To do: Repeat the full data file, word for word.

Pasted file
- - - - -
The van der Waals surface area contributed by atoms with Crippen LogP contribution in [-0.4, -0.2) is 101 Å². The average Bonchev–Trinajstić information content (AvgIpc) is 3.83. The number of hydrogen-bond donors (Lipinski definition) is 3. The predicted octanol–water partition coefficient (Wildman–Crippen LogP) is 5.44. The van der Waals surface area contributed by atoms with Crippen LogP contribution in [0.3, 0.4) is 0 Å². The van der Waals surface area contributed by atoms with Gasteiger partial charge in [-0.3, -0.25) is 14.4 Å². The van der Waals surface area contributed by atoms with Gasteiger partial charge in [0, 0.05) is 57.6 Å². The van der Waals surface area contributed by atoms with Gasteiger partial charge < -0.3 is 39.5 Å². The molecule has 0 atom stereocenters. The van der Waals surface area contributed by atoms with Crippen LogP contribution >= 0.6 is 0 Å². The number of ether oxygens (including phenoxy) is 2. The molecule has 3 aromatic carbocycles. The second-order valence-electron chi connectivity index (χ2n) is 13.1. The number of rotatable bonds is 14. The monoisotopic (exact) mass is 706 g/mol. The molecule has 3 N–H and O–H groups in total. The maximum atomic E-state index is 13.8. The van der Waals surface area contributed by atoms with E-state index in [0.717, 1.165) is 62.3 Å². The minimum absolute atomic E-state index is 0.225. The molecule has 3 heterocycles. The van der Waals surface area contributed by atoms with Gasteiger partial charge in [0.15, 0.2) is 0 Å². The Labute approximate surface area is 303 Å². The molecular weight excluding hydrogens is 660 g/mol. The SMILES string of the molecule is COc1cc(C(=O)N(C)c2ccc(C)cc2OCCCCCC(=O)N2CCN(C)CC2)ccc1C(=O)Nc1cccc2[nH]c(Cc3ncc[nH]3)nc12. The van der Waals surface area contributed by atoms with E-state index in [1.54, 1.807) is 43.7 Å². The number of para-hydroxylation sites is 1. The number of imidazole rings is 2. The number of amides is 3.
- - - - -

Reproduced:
The van der Waals surface area contributed by atoms with Crippen LogP contribution in [-0.4, -0.2) is 101 Å². The average Bonchev–Trinajstić information content (AvgIpc) is 3.83. The number of hydrogen-bond donors (Lipinski definition) is 3. The predicted octanol–water partition coefficient (Wildman–Crippen LogP) is 5.44. The van der Waals surface area contributed by atoms with Crippen LogP contribution in [0.3, 0.4) is 0 Å². The van der Waals surface area contributed by atoms with Gasteiger partial charge in [-0.3, -0.25) is 14.4 Å². The van der Waals surface area contributed by atoms with Gasteiger partial charge in [0, 0.05) is 57.6 Å². The van der Waals surface area contributed by atoms with Gasteiger partial charge < -0.3 is 39.5 Å². The molecule has 0 atom stereocenters. The van der Waals surface area contributed by atoms with Crippen LogP contribution >= 0.6 is 0 Å². The number of ether oxygens (including phenoxy) is 2. The molecule has 3 aromatic carbocycles. The second-order valence-electron chi connectivity index (χ2n) is 13.1. The number of rotatable bonds is 14. The monoisotopic (exact) mass is 706 g/mol. The molecule has 3 N–H and O–H groups in total. The maximum atomic E-state index is 13.8. The van der Waals surface area contributed by atoms with E-state index in [0.717, 1.165) is 62.3 Å². The minimum absolute atomic E-state index is 0.225. The molecule has 3 heterocycles. The van der Waals surface area contributed by atoms with Gasteiger partial charge in [0.15, 0.2) is 0 Å². The Labute approximate surface area is 303 Å². The molecular weight excluding hydrogens is 660 g/mol. The SMILES string of the molecule is COc1cc(C(=O)N(C)c2ccc(C)cc2OCCCCCC(=O)N2CCN(C)CC2)ccc1C(=O)Nc1cccc2[nH]c(Cc3ncc[nH]3)nc12. The van der Waals surface area contributed by atoms with E-state index in [1.54, 1.807) is 43.7 Å². The number of para-hydroxylation sites is 1. The number of imidazole rings is 2. The number of amides is 3.